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"They can fly rings around the Moon, but we are light years ahead of them on the highway!" - Close Encounters Of The Third Kind (1977)
After our previous day at Little Bighorn, we had driven back through Sheridan, Wyoming in search of camping (keen readers take note...we had come full circle), but darkness falls quick in the mountains after sunset, and we had once again let time get away from us. So we drove back into town where we had phone service, and I pulled up my Hotels-dot-com app to look for a vacancy. I was pleasantly surprised to see that I had a free night's stay coming. So we booked a room near Gillette, one hour away, and close to the next day's destination, Devils Tower National Monument.
Devils Tower was the first United States National Monument, established by President Theodore Roosevelt in 1906. It sits in the Black Hills region of eastern Wyoming, near the border with South Dakota. Any trip to the Badlands or Mount Rushmore area should include some time at the Bear's Lodge (as it is known to Native American tribes in the region). Made even more famous by the Steven Spielberg film Close Encounters Of The Third Kind (still screened nightly at the Devils Tower KOA campground), the tourism industry here has maintained a steady uptick for the last 40 years. We had visited DTNM twice before, and both times we had taken the shorter paved walkway that circles the base of the monolith, about a mile and a half in distance and a relatively easy walk. On this our third visit, our third encounter so to speak, we decided to take the three-mile Red Beds Trail, which roughly follows the perimeter of the park site through varied terrain, descending to a canyon of red bedrock (hence the trail name) before the steady ascent back to the tower. It was fairly strenuous hike on a 90 degree day (we ran through all the water in our camelbacks as well as the extra two bottles we carried), but we were rewarded for our efforts with stunning views of the Belle Fourche River flowing through the valley below us and the tower's ever changing profile above.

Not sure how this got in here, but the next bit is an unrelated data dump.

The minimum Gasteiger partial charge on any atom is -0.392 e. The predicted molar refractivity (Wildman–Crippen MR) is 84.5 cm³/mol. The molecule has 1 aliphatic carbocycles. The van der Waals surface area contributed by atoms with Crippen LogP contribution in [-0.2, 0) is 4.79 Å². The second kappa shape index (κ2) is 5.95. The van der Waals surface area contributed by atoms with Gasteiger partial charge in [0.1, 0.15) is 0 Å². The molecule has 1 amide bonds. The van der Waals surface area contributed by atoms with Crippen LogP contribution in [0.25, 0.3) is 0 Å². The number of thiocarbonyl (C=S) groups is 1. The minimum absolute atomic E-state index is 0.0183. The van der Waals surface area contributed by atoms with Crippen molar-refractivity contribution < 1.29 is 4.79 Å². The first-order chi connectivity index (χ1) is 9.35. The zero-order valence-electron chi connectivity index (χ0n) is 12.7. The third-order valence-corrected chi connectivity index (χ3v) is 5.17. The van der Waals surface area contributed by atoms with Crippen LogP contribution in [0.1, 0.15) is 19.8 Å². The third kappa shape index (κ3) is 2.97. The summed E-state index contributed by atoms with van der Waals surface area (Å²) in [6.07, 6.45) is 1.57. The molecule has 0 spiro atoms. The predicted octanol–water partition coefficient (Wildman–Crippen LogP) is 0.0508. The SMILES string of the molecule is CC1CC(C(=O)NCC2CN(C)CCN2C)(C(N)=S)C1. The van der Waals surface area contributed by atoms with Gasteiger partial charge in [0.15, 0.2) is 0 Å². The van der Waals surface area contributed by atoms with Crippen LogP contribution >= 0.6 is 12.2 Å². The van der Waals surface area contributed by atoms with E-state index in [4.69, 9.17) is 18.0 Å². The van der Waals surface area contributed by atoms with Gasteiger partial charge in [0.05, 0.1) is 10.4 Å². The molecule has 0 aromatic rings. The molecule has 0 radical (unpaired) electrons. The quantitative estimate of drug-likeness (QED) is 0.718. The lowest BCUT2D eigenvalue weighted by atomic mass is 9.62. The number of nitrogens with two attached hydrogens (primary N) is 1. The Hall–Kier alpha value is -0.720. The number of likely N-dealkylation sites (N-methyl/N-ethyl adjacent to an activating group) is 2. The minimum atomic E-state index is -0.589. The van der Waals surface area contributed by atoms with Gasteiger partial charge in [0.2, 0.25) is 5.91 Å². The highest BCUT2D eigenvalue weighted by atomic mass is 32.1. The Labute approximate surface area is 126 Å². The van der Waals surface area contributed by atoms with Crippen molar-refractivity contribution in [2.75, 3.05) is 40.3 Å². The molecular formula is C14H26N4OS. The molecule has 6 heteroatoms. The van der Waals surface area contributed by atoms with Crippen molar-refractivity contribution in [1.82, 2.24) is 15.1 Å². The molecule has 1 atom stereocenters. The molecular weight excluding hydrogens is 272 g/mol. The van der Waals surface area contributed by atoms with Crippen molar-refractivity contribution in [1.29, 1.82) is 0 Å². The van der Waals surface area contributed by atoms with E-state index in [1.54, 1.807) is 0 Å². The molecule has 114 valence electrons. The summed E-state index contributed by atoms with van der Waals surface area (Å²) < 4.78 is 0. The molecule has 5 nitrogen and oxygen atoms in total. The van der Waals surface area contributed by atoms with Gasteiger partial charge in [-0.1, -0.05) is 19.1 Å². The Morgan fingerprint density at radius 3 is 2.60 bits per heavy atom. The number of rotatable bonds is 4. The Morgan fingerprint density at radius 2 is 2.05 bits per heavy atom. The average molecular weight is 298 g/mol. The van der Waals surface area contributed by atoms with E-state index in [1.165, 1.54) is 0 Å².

After our hike we drove a scenic backroad into South Dakota. We stopped at an abandoned coal mine near the state line for some photos, and attempted to visit the Old West town of Deadwood, but there is only one road in and out of town and there was a parade going on which was forcing three-hour delays. So we turned around, returned to Interstate 90, and drove on to Hill City, SD where we were lucky enough to snag the very last room at the Super 8 Motel there. After checking in and enjoying a soak in the hot tub, we drove the 12 miles to Mount Rushmore National Monument. Travel tip: go to Mount Rushmore at night. It's open until 11:00 PM, and you can even get your NPS passport stamp in the visitor center until 10:00 PM. There wasn't anyone collecting the $11 parking fee (which is good for the calendar year so it's actually a good deal), so we skated on that. And best of all, we practically had the place to ourselves. There were just a few other people there, and they were being quiet and respectful. My previous visits to Mount Rushmore were always during the day, but seeing it lit up at night was truly awe-inspiring.
The next day we visited nearby Jewel Cave National Monument and Wind Cave National Park for stamp cancellations. We were over an hour early for the next tour of Jewel Cave, which is the longest cave system in the United States and one of the longest on Earth. Unfortunately for us, it is a two-hour walk through and we didn't have three hours to spare. A cave tour would have to wait for a future visit. At Wind Cave there weren't any tours operating because the elevator was on the fritz.